To characterize the Rabi splitting between the SLR and the absorption line of the dye, we fitted a coupled-mode model to the measured extinction spectra. First, a three-coupled-modes model was used to obtain the SLRs of the arrays without the dye. The modes involved were the localized surface plasmon resonances and the two diffracted orders. As only the upper branches, i.e. the modes above the diffracted-order crossing, were involved in the coupling, it was sufficient to only take these into consideration. After obtaining the SLRs of the bare arrays, a two-coupled-modes model containing the SLRs and the main absorption peak of the IR-792 was fitted to the measured extinction spectra. The coupled-modes model between the SLRs and the main absorption peak of the IR-792 is given by the following matrix:

M=(ESLRiγSLR+sΩ/2Ω/2Edyeiγdye),(1)

where E and γ are the energies and line widths of the uncoupled modes, respectively, and Ω is the Rabi splitting. In addition, we introduced a constant shift, s, to account for a shift in the refractive index introduced by the dye molecule film. Here, the modes of the coupled system are given by the eigenvalues of the matrix. We extracted the peaks of the SLRs in the measured extinction spectra for each k and applied a least-square-sum model to minimize the difference between the eigenvalues of the matrix and the extracted peaks from the measurements. Here, Ω and s are used as fitting parameters. Figure 1C shows the absorption spectrum of IR-792 at a concentration of 100 mm. The absorption spectra at the other concentrations used are shown in Supplementary Material, Figure 2.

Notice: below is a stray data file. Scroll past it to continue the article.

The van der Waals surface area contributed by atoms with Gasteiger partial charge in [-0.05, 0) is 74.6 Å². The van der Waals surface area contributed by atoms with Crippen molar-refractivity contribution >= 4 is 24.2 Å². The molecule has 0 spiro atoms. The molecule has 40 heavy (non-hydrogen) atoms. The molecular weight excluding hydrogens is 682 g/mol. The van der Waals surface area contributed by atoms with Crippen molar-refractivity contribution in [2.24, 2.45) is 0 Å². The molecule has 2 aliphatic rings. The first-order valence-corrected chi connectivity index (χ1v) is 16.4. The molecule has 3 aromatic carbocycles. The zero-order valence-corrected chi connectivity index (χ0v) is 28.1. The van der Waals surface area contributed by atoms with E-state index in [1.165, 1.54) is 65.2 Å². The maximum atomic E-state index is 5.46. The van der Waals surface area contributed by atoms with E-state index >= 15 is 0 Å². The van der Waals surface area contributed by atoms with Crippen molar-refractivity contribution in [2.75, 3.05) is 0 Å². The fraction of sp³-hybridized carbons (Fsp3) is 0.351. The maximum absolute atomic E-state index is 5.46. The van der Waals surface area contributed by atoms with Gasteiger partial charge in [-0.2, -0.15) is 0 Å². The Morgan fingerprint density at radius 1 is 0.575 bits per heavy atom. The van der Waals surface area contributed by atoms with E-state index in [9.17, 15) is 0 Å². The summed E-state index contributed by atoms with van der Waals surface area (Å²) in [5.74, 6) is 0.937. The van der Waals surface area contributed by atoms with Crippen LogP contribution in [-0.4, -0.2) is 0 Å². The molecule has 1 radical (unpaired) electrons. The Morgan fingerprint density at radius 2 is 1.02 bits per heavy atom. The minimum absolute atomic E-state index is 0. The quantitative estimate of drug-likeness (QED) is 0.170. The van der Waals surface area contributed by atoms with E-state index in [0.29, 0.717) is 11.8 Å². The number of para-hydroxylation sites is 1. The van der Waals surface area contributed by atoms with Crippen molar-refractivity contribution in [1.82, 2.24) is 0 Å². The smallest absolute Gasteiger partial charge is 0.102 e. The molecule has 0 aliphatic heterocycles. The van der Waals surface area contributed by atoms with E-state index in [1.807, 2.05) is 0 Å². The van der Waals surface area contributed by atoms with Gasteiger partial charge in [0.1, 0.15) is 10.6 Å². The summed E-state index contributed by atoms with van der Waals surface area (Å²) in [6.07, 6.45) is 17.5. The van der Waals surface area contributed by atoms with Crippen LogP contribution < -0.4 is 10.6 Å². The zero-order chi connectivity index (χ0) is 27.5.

Measured extinction spectra in k-space. Dispersion measurements of a nanoarray of amorphous silicon nanoparticles with a periodicity of 600 nm in x- and y-directions, diameter of 100 nm, and dye concentrations of (A) 0 mm, (C) 25 mm, (D) 50 mm, (E) 75 mm, (F) 100 mm, (G) 150 mm, and (H) 200 mm. The film thickness is 150 nm. Maximum extinction is given in yellow. (B) Shows a crosscut through (A) at ky=0. In (A), the red dashed lines depict the uncoupled diffracted orders of the lattice and the black solid lines the SLRs obtained by the coupled mode fitting of the extinction maxima. In (C–H), the horizontal red dashed line depicts the absorption line of the dye molecules and the diagonal red lines correspond to the fitted SLRs (upper branch) from (A). The solid black lines depict the coupled-modes fitting of the extinction maxima. It is clearly visible that the Rabi splitting increases with increasing dye molecule concentration.
Figure 2:

Measured extinction spectra in k-space.

Dispersion measurements of a nanoarray of amorphous silicon nanoparticles with a periodicity of 600 nm in x- and y-directions, diameter of 100 nm, and dye concentrations of (A) 0 mm, (C) 25 mm, (D) 50 mm, (E) 75 mm, (F) 100 mm, (G) 150 mm, and (H) 200 mm. The film thickness is 150 nm. Maximum extinction is given in yellow. (B) Shows a crosscut through (A) at ky=0. In (A), the red dashed lines depict the uncoupled diffracted orders of the lattice and the black solid lines the SLRs obtained by the coupled mode fitting of the extinction maxima. In (C–H), the horizontal red dashed line depicts the absorption line of the dye molecules and the diagonal red lines correspond to the fitted SLRs (upper branch) from (A). The solid black lines depict the coupled-modes fitting of the extinction maxima. It is clearly visible that the Rabi splitting increases with increasing dye molecule concentration.